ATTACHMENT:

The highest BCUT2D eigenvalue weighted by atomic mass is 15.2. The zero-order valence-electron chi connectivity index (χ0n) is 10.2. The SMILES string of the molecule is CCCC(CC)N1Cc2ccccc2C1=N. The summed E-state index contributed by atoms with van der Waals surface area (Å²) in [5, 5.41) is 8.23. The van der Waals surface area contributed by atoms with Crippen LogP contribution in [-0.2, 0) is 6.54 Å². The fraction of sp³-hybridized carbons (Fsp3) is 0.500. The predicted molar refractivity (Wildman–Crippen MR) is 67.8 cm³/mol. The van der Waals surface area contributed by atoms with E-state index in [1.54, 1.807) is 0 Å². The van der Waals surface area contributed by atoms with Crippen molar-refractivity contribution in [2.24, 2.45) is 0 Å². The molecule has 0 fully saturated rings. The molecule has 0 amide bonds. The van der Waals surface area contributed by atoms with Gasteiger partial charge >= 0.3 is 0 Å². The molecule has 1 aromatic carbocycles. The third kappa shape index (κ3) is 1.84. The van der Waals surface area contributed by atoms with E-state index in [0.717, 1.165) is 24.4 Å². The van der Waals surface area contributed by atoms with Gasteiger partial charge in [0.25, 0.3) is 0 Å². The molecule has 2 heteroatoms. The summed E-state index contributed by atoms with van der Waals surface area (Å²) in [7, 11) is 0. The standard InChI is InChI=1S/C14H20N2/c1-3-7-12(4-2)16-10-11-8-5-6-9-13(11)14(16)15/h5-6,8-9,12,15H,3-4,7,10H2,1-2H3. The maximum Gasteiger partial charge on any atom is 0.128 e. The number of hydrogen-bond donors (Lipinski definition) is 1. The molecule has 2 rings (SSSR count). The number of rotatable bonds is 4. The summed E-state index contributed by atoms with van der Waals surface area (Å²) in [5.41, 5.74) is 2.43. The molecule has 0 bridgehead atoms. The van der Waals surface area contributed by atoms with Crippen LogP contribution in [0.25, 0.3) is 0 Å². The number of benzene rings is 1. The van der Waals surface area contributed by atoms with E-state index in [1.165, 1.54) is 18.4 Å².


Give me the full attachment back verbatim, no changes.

The highest BCUT2D eigenvalue weighted by atomic mass is 15.2. The zero-order valence-electron chi connectivity index (χ0n) is 10.2. The SMILES string of the molecule is CCCC(CC)N1Cc2ccccc2C1=N. The summed E-state index contributed by atoms with van der Waals surface area (Å²) in [5, 5.41) is 8.23. The van der Waals surface area contributed by atoms with Crippen LogP contribution in [-0.2, 0) is 6.54 Å². The fraction of sp³-hybridized carbons (Fsp3) is 0.500. The predicted molar refractivity (Wildman–Crippen MR) is 67.8 cm³/mol. The van der Waals surface area contributed by atoms with E-state index in [1.54, 1.807) is 0 Å². The van der Waals surface area contributed by atoms with Crippen molar-refractivity contribution in [2.24, 2.45) is 0 Å². The molecule has 0 fully saturated rings. The molecule has 0 amide bonds. The van der Waals surface area contributed by atoms with Gasteiger partial charge >= 0.3 is 0 Å². The molecule has 1 aromatic carbocycles. The third kappa shape index (κ3) is 1.84. The van der Waals surface area contributed by atoms with E-state index in [0.717, 1.165) is 24.4 Å². The van der Waals surface area contributed by atoms with Gasteiger partial charge in [0.25, 0.3) is 0 Å². The molecule has 2 heteroatoms. The summed E-state index contributed by atoms with van der Waals surface area (Å²) in [7, 11) is 0. The standard InChI is InChI=1S/C14H20N2/c1-3-7-12(4-2)16-10-11-8-5-6-9-13(11)14(16)15/h5-6,8-9,12,15H,3-4,7,10H2,1-2H3. The maximum Gasteiger partial charge on any atom is 0.128 e. The number of hydrogen-bond donors (Lipinski definition) is 1. The molecule has 2 rings (SSSR count). The number of rotatable bonds is 4. The summed E-state index contributed by atoms with van der Waals surface area (Å²) in [5.41, 5.74) is 2.43. The molecule has 0 bridgehead atoms. The van der Waals surface area contributed by atoms with Crippen LogP contribution in [0.25, 0.3) is 0 Å². The number of benzene rings is 1. The van der Waals surface area contributed by atoms with E-state index in [1.165, 1.54) is 18.4 Å².